A lot of people know what a bail bondsman does. However, many people wonder how much a bail bondsman can charge. If you are one of those people, then read this article because it will explain fees related to bail bondsmen.
First, it’s important to note that fees vary from one company to the next. This means one bails bondsman may charge far more or less than other bondsman, which is why it’s important to choose one after you have done research. If you don’t do research, then you could end up paying more than you have to. There are a few other factors that play a role in how much a bail bondsman can and will charge their customers.
Generally speaking, bail bondsmen charge 15% for a federal bail bond, while they usually charge 10% for charges brought forward by the state, and some bondsmen charge a $100 minimum. The minimum charge is in some states, such as Florida. This means that a bails bondsman may require you to pay them 10% or 15% before they post a bond for the full amount of it. The fee is compensation for the bondsman services and the fee is not refundable.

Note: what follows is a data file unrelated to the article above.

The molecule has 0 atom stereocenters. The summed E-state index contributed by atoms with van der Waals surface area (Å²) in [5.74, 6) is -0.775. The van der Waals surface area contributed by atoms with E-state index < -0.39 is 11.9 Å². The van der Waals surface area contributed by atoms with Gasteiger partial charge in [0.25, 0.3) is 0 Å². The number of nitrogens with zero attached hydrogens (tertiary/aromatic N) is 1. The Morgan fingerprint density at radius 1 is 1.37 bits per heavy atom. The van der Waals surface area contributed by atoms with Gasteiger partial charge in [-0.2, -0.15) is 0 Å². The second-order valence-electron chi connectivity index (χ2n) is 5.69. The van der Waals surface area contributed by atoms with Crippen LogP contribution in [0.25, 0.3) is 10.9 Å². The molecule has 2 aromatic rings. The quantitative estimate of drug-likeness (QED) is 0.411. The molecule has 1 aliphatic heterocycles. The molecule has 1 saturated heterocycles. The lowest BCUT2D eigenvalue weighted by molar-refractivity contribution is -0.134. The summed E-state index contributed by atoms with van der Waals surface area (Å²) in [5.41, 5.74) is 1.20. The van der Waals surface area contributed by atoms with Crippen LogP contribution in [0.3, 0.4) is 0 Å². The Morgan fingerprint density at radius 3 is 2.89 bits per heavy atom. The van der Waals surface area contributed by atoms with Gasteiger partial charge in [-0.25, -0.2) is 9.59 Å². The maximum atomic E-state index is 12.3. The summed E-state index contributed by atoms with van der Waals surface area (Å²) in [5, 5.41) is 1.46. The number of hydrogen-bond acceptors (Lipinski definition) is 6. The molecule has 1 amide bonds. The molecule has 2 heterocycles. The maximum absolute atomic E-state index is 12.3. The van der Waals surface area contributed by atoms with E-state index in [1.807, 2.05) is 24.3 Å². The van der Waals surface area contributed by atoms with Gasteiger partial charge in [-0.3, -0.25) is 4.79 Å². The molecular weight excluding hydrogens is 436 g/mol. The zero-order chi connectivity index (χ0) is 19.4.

Some states do charge a flat rate of 15%, and North Carolina is one of those states. There are a few states that bill defendants for mileage, phone calls, gas and other things that is related the subject’s apprehension. This can lead to higher fees that are charged by a bails bondsman.
The Connecticut Insurance Department, located in the state of Connecticut, decides how much bail bonds cost. In that state, a bail bondsman can arrange a payment plan with their customers, and the minimum down payment is 35%. If the subject has an unpaid balance, then they have to pay it off within 15 months from the time they were bailed out.
However, there are a few states in which this isn’t the case and the bondsmen are the ones who have to pay forfeitures. If the full amount isn’t paid by the bondsmen, then they won’t be able to write bonds in the state where the amount wasn’t paid. Florida is one of those states that the amount has to be paid in full.
Some courts do accept 10% of the bond amount in cash, which is known as a cash bond. Also, if bail is large, then the bondsman can obtain security against the defendant’s assets. Not all states may allow this, as bail bonds law vary from region to region.
Now that you have a better idea of fees relating to bail, the only thing you need to do now is start shopping around for bail bondsmen in your state. It’s a good idea to find one before you even need their service because this will eliminate the need to having to find one when you are arrested and are allowed to post bond. Take your time when choosing a bail bondsman because you want to choose a good one.